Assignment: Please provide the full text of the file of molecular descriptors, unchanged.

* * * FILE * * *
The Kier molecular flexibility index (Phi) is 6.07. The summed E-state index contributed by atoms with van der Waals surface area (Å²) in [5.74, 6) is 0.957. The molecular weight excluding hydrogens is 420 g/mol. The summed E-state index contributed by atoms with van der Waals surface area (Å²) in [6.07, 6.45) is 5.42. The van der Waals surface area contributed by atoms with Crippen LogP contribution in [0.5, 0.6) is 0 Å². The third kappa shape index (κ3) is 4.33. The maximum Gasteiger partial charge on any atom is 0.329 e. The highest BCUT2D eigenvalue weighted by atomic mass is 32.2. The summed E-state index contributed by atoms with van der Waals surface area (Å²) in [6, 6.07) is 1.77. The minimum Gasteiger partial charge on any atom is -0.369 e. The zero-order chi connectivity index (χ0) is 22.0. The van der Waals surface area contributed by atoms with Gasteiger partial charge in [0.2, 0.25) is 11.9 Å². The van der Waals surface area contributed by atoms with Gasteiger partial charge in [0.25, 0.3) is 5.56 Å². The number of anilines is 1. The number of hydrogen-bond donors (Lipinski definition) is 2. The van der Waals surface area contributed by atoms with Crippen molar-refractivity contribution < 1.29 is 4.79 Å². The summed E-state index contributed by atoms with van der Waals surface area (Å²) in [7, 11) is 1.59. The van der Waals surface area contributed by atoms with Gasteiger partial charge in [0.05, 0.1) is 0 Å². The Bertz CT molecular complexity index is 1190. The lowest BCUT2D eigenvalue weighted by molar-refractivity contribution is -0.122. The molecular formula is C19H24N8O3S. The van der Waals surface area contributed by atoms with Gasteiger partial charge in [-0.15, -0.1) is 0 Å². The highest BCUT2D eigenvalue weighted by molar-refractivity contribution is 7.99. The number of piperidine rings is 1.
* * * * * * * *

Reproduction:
The Kier molecular flexibility index (Phi) is 6.07. The summed E-state index contributed by atoms with van der Waals surface area (Å²) in [5.74, 6) is 0.957. The molecular weight excluding hydrogens is 420 g/mol. The summed E-state index contributed by atoms with van der Waals surface area (Å²) in [6.07, 6.45) is 5.42. The van der Waals surface area contributed by atoms with Crippen LogP contribution in [0.5, 0.6) is 0 Å². The third kappa shape index (κ3) is 4.33. The maximum Gasteiger partial charge on any atom is 0.329 e. The highest BCUT2D eigenvalue weighted by atomic mass is 32.2. The summed E-state index contributed by atoms with van der Waals surface area (Å²) in [6, 6.07) is 1.77. The minimum Gasteiger partial charge on any atom is -0.369 e. The zero-order chi connectivity index (χ0) is 22.0. The van der Waals surface area contributed by atoms with Gasteiger partial charge in [0.2, 0.25) is 11.9 Å². The van der Waals surface area contributed by atoms with Gasteiger partial charge in [0.25, 0.3) is 5.56 Å². The number of anilines is 1. The number of hydrogen-bond donors (Lipinski definition) is 2. The van der Waals surface area contributed by atoms with Crippen molar-refractivity contribution < 1.29 is 4.79 Å². The summed E-state index contributed by atoms with van der Waals surface area (Å²) in [7, 11) is 1.59. The van der Waals surface area contributed by atoms with Gasteiger partial charge in [0.05, 0.1) is 0 Å². The Bertz CT molecular complexity index is 1190. The lowest BCUT2D eigenvalue weighted by molar-refractivity contribution is -0.122. The molecular formula is C19H24N8O3S. The van der Waals surface area contributed by atoms with Gasteiger partial charge in [-0.15, -0.1) is 0 Å². The highest BCUT2D eigenvalue weighted by molar-refractivity contribution is 7.99. The number of piperidine rings is 1.